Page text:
What are Business Visas?
Business visas are a type of non-immigrant visa for the purpose of temporary stay in the U.S. for business purposes. The lengths and limitations for different kinds of business visas varies based on your purpose for coming. These types of visas are not for people who intend to permanently reside in the United States.
According to USCIS, business visas may be used for any of these business-related activites:
- Consulting with business associates
- Traveling for a scientific, educational, professional or business convention, or a conference on specific dates
- Settling an estate
- Negotiating a contract
- Participating in short-term training
- Transiting through the United States: certain persons may transit the United States with a B-1 visa
- Deadheading: certain air crewmen may enter the United States as deadhead crew with a B-1 visa
What are Work Permits?
Only certain visa types allow the visa holder to be work eligible. Many temporary visas have strict limitations and only allow work under certain conditions and circumstances. Violating these stipulations and working without authorized permission can cause a visa holder to fall out of status, which puts their lawful presence in the U.S. at risk. The process to become work eligible varies for each visa type, but for those who are eligible, they often need to apply for a work permit.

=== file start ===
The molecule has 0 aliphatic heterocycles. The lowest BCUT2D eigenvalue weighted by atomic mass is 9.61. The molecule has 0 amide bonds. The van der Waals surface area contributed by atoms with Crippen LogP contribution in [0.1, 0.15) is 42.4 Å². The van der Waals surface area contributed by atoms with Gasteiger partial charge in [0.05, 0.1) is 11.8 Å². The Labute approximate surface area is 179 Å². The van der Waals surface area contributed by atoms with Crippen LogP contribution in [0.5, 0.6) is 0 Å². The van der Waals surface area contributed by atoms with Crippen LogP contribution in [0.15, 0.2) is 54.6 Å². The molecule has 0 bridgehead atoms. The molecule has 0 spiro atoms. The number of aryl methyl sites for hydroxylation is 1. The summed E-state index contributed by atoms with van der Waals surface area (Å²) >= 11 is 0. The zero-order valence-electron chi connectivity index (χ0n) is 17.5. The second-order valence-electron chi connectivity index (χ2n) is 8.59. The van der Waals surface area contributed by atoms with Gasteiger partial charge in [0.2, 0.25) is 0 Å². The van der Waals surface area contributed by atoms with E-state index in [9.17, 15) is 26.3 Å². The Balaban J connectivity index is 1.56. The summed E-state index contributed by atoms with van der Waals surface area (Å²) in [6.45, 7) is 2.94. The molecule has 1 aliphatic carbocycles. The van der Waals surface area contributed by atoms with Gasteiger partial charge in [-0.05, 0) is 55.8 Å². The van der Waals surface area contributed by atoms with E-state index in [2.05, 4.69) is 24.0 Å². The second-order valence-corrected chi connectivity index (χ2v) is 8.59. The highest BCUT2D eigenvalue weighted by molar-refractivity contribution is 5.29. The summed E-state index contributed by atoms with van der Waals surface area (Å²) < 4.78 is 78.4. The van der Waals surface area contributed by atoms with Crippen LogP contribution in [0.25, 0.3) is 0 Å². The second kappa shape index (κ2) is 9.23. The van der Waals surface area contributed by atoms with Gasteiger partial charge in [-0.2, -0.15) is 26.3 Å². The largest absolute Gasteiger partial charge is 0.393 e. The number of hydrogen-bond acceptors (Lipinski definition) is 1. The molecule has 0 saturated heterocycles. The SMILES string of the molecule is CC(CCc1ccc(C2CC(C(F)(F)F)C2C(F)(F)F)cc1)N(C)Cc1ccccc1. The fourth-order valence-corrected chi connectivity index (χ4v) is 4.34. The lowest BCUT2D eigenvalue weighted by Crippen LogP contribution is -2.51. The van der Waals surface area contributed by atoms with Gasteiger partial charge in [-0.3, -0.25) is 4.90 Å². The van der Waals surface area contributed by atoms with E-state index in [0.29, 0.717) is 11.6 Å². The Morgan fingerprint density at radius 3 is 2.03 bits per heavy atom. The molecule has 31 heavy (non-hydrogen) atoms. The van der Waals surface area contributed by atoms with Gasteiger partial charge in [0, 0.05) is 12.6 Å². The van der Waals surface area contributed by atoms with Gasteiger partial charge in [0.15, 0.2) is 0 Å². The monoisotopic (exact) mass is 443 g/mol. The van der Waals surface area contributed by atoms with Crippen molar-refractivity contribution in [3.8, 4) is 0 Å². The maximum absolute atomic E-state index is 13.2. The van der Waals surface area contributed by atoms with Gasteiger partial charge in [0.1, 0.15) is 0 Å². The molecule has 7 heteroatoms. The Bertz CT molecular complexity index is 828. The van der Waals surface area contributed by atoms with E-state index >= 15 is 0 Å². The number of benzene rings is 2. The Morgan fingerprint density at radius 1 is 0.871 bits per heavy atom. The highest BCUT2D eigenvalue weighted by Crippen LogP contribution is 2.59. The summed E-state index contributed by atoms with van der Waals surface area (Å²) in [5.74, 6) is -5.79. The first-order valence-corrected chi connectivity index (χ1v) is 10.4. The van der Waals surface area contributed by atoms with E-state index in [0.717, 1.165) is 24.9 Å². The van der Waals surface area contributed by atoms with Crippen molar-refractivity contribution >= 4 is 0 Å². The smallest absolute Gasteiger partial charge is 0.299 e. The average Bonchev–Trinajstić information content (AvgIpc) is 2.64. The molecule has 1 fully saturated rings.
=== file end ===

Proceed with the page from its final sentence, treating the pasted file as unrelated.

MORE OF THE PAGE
For example, students on an F-1 visa are often only permitted to work part-time on their campus of study or as part of an internship required for their degree. Any work off campus requires that the student apply for a work permit. F-1 students must work closely with their Designated School Official (DSO) in order to ensure that they are following immigration protocol when participating in work activities.
Other temporary visa holders have similar restrictions and protocols in place that must be followed.
Are you unsure about the work eligibility for your current visa type? Talk to one of our immigration attorneys in the Rio Grande Valley to make sure that you stay in legal immigration status while you are in the United States.